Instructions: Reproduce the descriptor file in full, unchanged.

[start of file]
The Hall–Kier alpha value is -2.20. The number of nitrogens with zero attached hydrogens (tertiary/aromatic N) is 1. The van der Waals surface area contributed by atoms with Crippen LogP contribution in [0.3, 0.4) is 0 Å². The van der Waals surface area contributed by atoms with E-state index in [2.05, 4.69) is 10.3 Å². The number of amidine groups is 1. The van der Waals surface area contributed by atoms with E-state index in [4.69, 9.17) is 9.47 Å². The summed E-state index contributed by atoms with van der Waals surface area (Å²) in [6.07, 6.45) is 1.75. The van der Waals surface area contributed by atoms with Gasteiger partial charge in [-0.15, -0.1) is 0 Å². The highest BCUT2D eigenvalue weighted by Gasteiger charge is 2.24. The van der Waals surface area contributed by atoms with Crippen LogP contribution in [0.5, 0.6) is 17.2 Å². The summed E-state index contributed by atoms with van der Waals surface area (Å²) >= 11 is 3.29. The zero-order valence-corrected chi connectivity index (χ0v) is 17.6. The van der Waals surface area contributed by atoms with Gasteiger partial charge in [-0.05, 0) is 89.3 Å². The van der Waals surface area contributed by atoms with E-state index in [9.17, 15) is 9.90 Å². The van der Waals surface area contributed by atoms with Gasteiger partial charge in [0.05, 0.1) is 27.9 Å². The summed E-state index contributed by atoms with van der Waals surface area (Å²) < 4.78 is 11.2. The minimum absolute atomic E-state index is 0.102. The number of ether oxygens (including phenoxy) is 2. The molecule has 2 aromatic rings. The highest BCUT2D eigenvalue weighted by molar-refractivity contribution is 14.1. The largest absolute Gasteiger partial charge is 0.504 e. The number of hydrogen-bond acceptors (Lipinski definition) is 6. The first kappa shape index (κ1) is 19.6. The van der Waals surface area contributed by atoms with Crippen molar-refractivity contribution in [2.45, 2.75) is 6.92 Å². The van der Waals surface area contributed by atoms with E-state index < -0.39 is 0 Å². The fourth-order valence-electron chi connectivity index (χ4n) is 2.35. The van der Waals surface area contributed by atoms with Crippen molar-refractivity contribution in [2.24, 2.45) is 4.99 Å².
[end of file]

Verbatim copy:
The Hall–Kier alpha value is -2.20. The number of nitrogens with zero attached hydrogens (tertiary/aromatic N) is 1. The van der Waals surface area contributed by atoms with Crippen LogP contribution in [0.3, 0.4) is 0 Å². The van der Waals surface area contributed by atoms with E-state index in [2.05, 4.69) is 10.3 Å². The number of amidine groups is 1. The van der Waals surface area contributed by atoms with E-state index in [4.69, 9.17) is 9.47 Å². The summed E-state index contributed by atoms with van der Waals surface area (Å²) in [6.07, 6.45) is 1.75. The van der Waals surface area contributed by atoms with Gasteiger partial charge in [-0.15, -0.1) is 0 Å². The highest BCUT2D eigenvalue weighted by Gasteiger charge is 2.24. The van der Waals surface area contributed by atoms with Crippen LogP contribution in [0.5, 0.6) is 17.2 Å². The summed E-state index contributed by atoms with van der Waals surface area (Å²) >= 11 is 3.29. The zero-order valence-corrected chi connectivity index (χ0v) is 17.6. The van der Waals surface area contributed by atoms with Gasteiger partial charge in [-0.05, 0) is 89.3 Å². The van der Waals surface area contributed by atoms with E-state index in [9.17, 15) is 9.90 Å². The van der Waals surface area contributed by atoms with Gasteiger partial charge in [0.05, 0.1) is 27.9 Å². The summed E-state index contributed by atoms with van der Waals surface area (Å²) < 4.78 is 11.2. The minimum absolute atomic E-state index is 0.102. The number of ether oxygens (including phenoxy) is 2. The molecule has 2 aromatic rings. The highest BCUT2D eigenvalue weighted by molar-refractivity contribution is 14.1. The largest absolute Gasteiger partial charge is 0.504 e. The number of hydrogen-bond acceptors (Lipinski definition) is 6. The first kappa shape index (κ1) is 19.6. The van der Waals surface area contributed by atoms with Crippen molar-refractivity contribution in [2.45, 2.75) is 6.92 Å². The van der Waals surface area contributed by atoms with E-state index < -0.39 is 0 Å². The fourth-order valence-electron chi connectivity index (χ4n) is 2.35. The van der Waals surface area contributed by atoms with Crippen molar-refractivity contribution in [2.24, 2.45) is 4.99 Å².